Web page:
There's $380 million in Hurricane Michael money available for farmers. But Florida and the USDA can't agree on how to spend it.
There's about a $100 million difference in how the Florida Forest Service and the U.S. Department of Agriculture want to spend disaster relief money in eight north Florida counties.
The money is part of $380 million in block grants that became available in November for the region devastated by Hurricane Michael in 2018.
State Forester Jim Karels told the Senate Agriculture Committee Tuesday that Florida and the USDA can’t reach agreement on how many acres a landowner can claim for grants to pick up tree debris, replant trees, and rebuild irrigation systems.
The state wants to set a cap at 5,000 acres per landowner. The USDA responded with a cap of 1,500 acres.
Karels told the panel the dispute makes no sense.
"They approved our formula, they approved the amount we asked for, but now they want to set an arbitrary low cap which hurts restoring the land and, in essence, makes the state having to send money back," Karels said.
At a 1,500-acre cap, the state would not be able to distribute all the money available because fewer than 30 of the 16,000 timber farmers who lost their crops own more than 5,000 acres.
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The money would be awarded under a sliding scale for how close to harvest the tree was, and whether it was pine or hardwood. (For example, a stand of 30-year-old pine trees would be eligible for up to $573 per acre.)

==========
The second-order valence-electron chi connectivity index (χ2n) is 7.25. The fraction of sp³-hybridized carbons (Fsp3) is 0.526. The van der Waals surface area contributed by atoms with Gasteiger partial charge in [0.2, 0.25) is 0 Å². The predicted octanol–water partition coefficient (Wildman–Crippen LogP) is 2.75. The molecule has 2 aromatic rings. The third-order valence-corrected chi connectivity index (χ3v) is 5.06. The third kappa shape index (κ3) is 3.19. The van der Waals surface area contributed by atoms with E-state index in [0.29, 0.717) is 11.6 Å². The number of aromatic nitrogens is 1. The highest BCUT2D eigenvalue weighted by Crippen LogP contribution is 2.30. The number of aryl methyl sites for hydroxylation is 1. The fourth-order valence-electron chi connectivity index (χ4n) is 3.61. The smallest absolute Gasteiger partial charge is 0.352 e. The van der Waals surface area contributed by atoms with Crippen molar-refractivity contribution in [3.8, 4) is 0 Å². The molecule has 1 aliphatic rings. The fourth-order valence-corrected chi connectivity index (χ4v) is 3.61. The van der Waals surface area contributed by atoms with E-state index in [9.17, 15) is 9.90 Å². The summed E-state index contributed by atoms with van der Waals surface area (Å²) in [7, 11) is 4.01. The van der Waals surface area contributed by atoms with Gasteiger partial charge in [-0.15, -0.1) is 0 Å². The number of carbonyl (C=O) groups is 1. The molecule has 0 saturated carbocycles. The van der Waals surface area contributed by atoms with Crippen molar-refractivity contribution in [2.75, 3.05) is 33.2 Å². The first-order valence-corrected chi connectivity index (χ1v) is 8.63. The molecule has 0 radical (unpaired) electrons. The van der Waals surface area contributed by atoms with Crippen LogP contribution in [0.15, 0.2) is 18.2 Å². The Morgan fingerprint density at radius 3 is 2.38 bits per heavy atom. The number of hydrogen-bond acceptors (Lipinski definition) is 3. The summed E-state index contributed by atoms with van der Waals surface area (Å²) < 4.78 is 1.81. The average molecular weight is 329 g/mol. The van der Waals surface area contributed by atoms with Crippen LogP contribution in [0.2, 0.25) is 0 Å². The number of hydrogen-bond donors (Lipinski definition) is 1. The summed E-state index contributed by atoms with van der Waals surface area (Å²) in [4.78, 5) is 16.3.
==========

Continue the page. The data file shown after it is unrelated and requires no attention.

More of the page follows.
The Forest Service calculates that, with the lower cap, about $100 million of the grant would be left over. That would then have to be returned to the federal government.
"We don’t want to do that," Sen. Bill Montford, D-Tallahassee, said while Karels spoke.
And the lower cap of 1,500 acres would clean up and reforest 75,000 fewer acres than the Florida proposal.
More than 500 million trees were uprooted and snapped when Michael blew across the Panhandle with winds of up to 155 mph. The tree debris threatens 233 communities with wildfires in the short term — and further economic hardship in the long term.
With the timber harvest severely limited for the next four years, more than 13,000 forestry jobs are at risk, while 72 million tons of tree debris lay in the woods as fuel for forest fires, according to Karels.
He said he fears the USDA proposal set the recovery up for failure: "What you have is a whole bunch of land that doesn’t get cleanup, doesn’t get reforested," Karels said.
"It’s an economy issue of protecting 13,500 forestry jobs that are out there. That’s the major driving force of many of those counties. ... (and) you’re bringing this back to working lands again," said Karels, about the difference between the USDA proposal and the state's.
Karels pleaded his case before a sympathetic committee. Montford and George Gainer, R-Panama City, represent the eight counties most affected by Michael. The two suggested the committee write a letter to urge the USDA to accept Florida’s proposal.
"I think it would have a tremendous voice in Washington," Karels said about such a message. "A letter from the Senate Ag. Committee would be fabulous."
Once an agreement is reached, Karels estimates landowners would have to wait at least another six months before seeing any recovery money.
Writer James Call can be contacted at firstname.lastname@example.org. Follow on Twitter @CallTallahassee.
This story originally published to tallahassee.com, and was shared to other Florida newspapers in the new Gannett Media network.